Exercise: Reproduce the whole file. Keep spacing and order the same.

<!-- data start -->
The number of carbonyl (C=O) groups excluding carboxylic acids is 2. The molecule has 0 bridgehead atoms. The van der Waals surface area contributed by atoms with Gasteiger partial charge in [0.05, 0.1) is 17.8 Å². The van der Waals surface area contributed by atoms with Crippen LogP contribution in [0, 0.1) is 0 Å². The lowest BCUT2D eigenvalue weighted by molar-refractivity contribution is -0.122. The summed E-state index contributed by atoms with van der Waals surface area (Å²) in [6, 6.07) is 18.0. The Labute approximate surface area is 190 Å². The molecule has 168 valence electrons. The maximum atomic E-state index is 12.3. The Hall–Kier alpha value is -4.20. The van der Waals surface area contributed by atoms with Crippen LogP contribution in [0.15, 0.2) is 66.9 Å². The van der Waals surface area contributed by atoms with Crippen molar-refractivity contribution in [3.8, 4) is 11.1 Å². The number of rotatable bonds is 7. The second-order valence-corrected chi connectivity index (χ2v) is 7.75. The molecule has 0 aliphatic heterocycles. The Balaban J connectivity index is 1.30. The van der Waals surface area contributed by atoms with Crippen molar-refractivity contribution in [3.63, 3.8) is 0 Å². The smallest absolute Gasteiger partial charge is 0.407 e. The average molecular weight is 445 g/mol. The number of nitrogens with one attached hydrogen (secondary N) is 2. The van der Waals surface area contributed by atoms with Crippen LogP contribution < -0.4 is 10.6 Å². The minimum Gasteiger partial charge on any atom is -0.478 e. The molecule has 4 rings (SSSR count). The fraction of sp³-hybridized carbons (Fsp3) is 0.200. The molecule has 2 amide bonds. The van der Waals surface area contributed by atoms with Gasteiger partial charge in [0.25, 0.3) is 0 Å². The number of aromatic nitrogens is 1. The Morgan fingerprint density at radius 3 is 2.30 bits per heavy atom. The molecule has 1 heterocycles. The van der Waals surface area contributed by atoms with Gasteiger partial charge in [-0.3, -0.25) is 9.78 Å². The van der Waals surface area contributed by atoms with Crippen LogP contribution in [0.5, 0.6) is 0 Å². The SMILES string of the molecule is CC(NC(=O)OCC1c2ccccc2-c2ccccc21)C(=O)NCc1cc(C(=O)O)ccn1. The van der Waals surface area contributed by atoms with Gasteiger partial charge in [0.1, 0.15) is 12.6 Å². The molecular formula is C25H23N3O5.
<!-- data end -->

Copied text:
The number of carbonyl (C=O) groups excluding carboxylic acids is 2. The molecule has 0 bridgehead atoms. The van der Waals surface area contributed by atoms with Gasteiger partial charge in [0.05, 0.1) is 17.8 Å². The van der Waals surface area contributed by atoms with Crippen LogP contribution in [0, 0.1) is 0 Å². The lowest BCUT2D eigenvalue weighted by molar-refractivity contribution is -0.122. The summed E-state index contributed by atoms with van der Waals surface area (Å²) in [6, 6.07) is 18.0. The Labute approximate surface area is 190 Å². The molecule has 168 valence electrons. The maximum atomic E-state index is 12.3. The Hall–Kier alpha value is -4.20. The van der Waals surface area contributed by atoms with Crippen LogP contribution in [0.15, 0.2) is 66.9 Å². The van der Waals surface area contributed by atoms with Crippen molar-refractivity contribution in [3.8, 4) is 11.1 Å². The number of rotatable bonds is 7. The second-order valence-corrected chi connectivity index (χ2v) is 7.75. The molecule has 0 aliphatic heterocycles. The Balaban J connectivity index is 1.30. The van der Waals surface area contributed by atoms with Crippen molar-refractivity contribution in [3.63, 3.8) is 0 Å². The smallest absolute Gasteiger partial charge is 0.407 e. The average molecular weight is 445 g/mol. The number of nitrogens with one attached hydrogen (secondary N) is 2. The van der Waals surface area contributed by atoms with Crippen LogP contribution < -0.4 is 10.6 Å². The minimum Gasteiger partial charge on any atom is -0.478 e. The molecule has 4 rings (SSSR count). The fraction of sp³-hybridized carbons (Fsp3) is 0.200. The molecule has 2 amide bonds. The van der Waals surface area contributed by atoms with Gasteiger partial charge in [0.25, 0.3) is 0 Å². The number of aromatic nitrogens is 1. The Morgan fingerprint density at radius 3 is 2.30 bits per heavy atom. The molecule has 1 heterocycles. The van der Waals surface area contributed by atoms with Gasteiger partial charge in [-0.3, -0.25) is 9.78 Å². The van der Waals surface area contributed by atoms with Crippen LogP contribution in [0.5, 0.6) is 0 Å². The SMILES string of the molecule is CC(NC(=O)OCC1c2ccccc2-c2ccccc21)C(=O)NCc1cc(C(=O)O)ccn1. The van der Waals surface area contributed by atoms with Gasteiger partial charge in [0.1, 0.15) is 12.6 Å². The molecular formula is C25H23N3O5.